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You need to test, we're here to help.

16 April 2018

Anatomy of an IoT Device

IoTs include SOCs, DDR, DPM ICs, wireless, and MCUs
Figure 1: IoTs include SOCs, DDR,
DPM ICs, wireless, and MCUs
There's already more Internet of Things (IoT) devices deployed than there are humans on Earth. That gap will increase radically in coming years, and the explosion in IoT devices means a commensurate explosion in the need for debugging tools. So what's in an IoT device to debug, anyway?

IoT devices are deeply embedded systems comprising, at a high level, systems-on-chip (SOCs), DDR memory, digital power-management ICs, wireless-connectivity transceivers, and microcontrollers. Data transfers among these subsystems happens through various serial-communications protocols, including UART, I2C, SPI, USB, and PCIe, to name but a few.

Figure 1 depicts a generic IoT system to give an idea of what one might look like. Signals from analog sensors flow into an MCU and digitized with a 12-bit (or better) ADC. The MCU then uses that digitized data to perform other functions in the system, or it might send the data to the cloud via the wireless transceiver for online computation. The sensor-signal data must be correlated to the controller's actions.

PMICs require thorough test and debug for proper function
Figure 2: PMICs require thorough
test and debug for proper function
Like any other embedded system, IoT devices require precisely-managed power for the system to function properly (Figure 2). There are three primary areas of test focus for power-management ICs (PMICs) to consider when characterizing their functionality:
  • Digital power management: DPM involves control of various DC-DC converter voltages to ensure timely power delivery to one or more power rails.
  • Power integrity: PI entails analysis of whether the converters supply the expected voltage and current to the multiple power rails.
  • Voltage/power rail-sequence test: This testing is critical in ensuring the controlled and orderly boot of power-rail sequences on a motherboard. All ramp times must be sufficient for proper system operations.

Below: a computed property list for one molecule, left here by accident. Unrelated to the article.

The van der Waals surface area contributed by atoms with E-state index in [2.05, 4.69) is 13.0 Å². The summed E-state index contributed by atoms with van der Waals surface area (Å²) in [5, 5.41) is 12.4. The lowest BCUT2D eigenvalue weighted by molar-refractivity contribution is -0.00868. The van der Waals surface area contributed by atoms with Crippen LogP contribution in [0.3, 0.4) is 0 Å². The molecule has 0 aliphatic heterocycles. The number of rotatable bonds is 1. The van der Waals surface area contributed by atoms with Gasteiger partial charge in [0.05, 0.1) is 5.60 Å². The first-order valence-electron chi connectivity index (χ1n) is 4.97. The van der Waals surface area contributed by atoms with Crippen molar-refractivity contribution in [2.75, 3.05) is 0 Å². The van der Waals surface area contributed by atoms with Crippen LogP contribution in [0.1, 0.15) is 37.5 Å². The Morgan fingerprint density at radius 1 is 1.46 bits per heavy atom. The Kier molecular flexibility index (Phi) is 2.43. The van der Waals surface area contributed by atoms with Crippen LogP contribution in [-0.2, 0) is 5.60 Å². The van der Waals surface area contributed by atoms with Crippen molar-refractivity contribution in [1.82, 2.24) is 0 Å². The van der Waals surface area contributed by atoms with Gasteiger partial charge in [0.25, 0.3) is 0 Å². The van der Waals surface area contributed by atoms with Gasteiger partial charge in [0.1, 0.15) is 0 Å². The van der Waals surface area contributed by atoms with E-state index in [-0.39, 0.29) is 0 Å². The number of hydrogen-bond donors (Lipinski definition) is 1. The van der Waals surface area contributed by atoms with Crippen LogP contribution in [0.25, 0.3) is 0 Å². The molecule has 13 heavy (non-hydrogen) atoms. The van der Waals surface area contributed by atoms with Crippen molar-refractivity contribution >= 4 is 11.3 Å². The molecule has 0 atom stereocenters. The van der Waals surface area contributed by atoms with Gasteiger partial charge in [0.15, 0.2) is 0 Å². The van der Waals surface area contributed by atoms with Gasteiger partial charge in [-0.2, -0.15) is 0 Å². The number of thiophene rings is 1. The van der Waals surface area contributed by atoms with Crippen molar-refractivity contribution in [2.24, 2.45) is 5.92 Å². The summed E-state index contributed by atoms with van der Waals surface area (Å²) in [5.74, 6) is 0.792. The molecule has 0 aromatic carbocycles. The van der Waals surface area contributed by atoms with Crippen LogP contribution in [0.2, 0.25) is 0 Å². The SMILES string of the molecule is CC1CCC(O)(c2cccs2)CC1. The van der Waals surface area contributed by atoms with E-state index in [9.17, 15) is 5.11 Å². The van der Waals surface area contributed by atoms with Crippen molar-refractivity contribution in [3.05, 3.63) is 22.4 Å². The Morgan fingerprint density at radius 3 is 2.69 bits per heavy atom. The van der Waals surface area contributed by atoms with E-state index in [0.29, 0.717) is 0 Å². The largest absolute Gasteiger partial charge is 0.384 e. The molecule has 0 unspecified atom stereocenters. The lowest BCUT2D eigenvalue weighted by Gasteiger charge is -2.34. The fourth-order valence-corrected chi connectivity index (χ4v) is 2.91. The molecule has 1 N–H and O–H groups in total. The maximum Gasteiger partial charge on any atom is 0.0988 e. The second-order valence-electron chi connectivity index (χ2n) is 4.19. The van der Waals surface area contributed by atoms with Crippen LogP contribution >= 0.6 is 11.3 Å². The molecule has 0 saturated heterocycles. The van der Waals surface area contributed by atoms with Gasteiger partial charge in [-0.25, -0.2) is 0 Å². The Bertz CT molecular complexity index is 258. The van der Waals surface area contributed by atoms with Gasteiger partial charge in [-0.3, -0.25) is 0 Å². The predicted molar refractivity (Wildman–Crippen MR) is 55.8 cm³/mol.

When it comes to acquiring signals from DC power/voltage rails, there are three possible methods, but only one of them is a very good method. We want to probe the rails in a fashion that introduces as little noise as possible and that will least disturb the circuit. As always in probing, we want our power/voltage rail probe to function as a "passive listener."

The first of the three ways of acquiring DC power signals is to use a 50-Ω coaxial cable terminated at the oscilloscope with 1-MΩ DC coupling. While this method does provide reasonable noise performance, it requires high offset capability in the oscilloscope. In addition, the impedance mismatch between the 50-Ω cable and 1-MΩ oscilloscope input produces undesirable signal reflections. Finally, this method is bandwidth-limited to only about 1 GHz at best.

These images compare DC voltage rail acquisitions made with three different probing methods
Figure 3: These images compare DC voltage rail acquisitions
made with three different probing methods
A second method is to use a conventional 10X passive probe, where you not only lose the noise performance, but also have the same bandwidth limitations as the previous method. The 10X probe also suffers from limitations in maximum gain.

The third, and preferred method, is to use a specialized active voltage-rail probe, which provides low loading on the rail and 1.2X attenuation to keep noise at a bare minimum. Teledyne LeCroy's RP4030 operates up to 4 GHz, enabling it to be used to measure other signals within the IoT device such as the RF signals emanating from the wireless transceiver.

Figure 3 provides a comparison of the same signal being acquired with each of the three probing methods described above. The coaxial-cable input is obviously quite noisy, but the passive probe is even worse. Clearly, the best option is the active voltage-rail probe, which not only gives us the best connectivity to our target, but also the best noise performance.

Our next post will begin looking more closely at digital power management and power integrity test applications.

Previous posts in this series:

Debugging the IoT

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